Second Die-In Protest Held in Front of Old Main
Members of the Black Leadership Union and numerous others staged a die-in at the steps of Old Main today to protest a St. Louis County grand jury’s choice not to indict officer Darren Wilson.
The die-in comes a day after students staged a comparable protest in the HUB. Today, students made their way from the Paul Robeson Cultural Center in the bottom floor of the HUB to the steps of Old Main while chanting “no justice, no peace” and “hands up, don’t shoot.”
The protesters fell from their feet to their backs for 45 minutes in wet and cold conditions to symbolize the four-and-a-half hours Michael Brown’s body laid in the street.
Students are performing another die-in to protest the Ferguson decision, this time at Old Main. pic.twitter.com/UPgl0qnr3Q
— Onward State (@OnwardState) December 3, 2014
Wednesday’s die-in had an added meaning to many of the students who, this time, felt they were representing more than inequality and injustice.
“[The comments on] Yik Yak and Twitter were ignorant. It wasn’t progressive. If you don’t agree with the movement, say you don’t agree and ask us why we’re doing it,” said Jerrie Johnson, one of the leaders of the protest.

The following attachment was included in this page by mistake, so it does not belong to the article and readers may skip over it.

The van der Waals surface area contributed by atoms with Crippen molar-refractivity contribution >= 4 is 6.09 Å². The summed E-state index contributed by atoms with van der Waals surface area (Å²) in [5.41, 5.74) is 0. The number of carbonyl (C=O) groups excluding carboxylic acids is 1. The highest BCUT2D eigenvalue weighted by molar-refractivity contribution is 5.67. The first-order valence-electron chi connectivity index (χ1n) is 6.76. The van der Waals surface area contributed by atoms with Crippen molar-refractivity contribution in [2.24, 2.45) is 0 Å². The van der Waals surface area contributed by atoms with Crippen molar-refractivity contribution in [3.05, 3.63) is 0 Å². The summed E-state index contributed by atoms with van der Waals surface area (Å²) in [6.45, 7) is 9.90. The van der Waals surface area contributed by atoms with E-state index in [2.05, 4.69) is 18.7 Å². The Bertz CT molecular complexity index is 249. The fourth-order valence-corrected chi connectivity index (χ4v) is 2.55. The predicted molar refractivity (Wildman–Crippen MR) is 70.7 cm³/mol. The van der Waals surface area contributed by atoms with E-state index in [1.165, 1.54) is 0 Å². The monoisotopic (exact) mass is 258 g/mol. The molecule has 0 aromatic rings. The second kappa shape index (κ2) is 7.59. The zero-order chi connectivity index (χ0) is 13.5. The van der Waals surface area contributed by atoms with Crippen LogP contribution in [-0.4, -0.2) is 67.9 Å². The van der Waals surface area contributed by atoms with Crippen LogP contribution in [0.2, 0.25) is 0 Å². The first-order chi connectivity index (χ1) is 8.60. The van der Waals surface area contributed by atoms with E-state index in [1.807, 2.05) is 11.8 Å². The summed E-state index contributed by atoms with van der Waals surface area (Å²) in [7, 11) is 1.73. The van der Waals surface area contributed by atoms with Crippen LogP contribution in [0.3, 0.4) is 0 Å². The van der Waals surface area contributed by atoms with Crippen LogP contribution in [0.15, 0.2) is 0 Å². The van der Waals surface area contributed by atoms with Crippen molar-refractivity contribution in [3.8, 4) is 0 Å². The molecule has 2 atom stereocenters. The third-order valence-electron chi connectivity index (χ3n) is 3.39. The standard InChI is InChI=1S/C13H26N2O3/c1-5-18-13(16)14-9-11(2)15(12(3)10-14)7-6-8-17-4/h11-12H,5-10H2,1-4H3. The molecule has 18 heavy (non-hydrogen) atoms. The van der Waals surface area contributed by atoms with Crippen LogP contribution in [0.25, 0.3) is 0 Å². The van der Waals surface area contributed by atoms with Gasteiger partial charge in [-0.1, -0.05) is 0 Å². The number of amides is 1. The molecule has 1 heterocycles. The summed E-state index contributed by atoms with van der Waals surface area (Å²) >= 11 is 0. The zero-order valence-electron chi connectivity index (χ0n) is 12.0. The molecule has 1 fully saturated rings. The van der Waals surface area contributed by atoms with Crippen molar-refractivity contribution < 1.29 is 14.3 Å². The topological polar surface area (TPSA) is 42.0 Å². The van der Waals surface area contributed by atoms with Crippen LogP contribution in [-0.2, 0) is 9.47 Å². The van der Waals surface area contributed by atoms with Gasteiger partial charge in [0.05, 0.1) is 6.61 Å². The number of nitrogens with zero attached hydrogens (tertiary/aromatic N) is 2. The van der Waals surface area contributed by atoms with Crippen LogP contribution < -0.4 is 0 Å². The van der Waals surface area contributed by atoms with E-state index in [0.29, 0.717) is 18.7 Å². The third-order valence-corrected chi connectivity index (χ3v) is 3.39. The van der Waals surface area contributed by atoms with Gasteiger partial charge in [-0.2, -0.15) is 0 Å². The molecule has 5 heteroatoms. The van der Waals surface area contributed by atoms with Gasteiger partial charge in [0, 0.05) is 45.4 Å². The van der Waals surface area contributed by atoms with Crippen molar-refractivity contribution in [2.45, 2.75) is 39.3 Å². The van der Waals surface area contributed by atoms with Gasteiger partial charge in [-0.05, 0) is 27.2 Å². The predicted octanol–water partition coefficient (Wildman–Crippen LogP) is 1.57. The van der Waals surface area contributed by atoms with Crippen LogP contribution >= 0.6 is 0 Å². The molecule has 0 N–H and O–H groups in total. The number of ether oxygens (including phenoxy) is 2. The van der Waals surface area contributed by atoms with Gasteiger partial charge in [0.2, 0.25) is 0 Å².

Johnson was referring to vitriolic comments made on social media after yesterday’s die-in occurred. “To call us monkeys, to call us orangutans, to call us shit…that’s taking it to a whole new level.”
While most of the people that came across the peaceful protest simply walked by, there were numerous students that joined the group on the ground. Although he didn’t join in on the demonstration, President Barron took the time to observe the crowd and acknowledge the hateful comments that were made the day prior.
“We know over and over again [the negative comments] just divide. It doesn’t solve anything. It just divides and makes things worse. It always makes things worse.”
The University did not approve each protest, although the demonstrators were not stopped on either occasion. Thursday’s protest is scheduled to begin at the Paul Robeson Cultural Center at noon and move to the library.
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About the Author
If you’ve been brave enough to leave your dorm or apartment, we hope you had the good sense to build a snowman.
Onward State staffer Ethan Kasales reflects on the past few years and everyone who helped make his college experience so rewarding.
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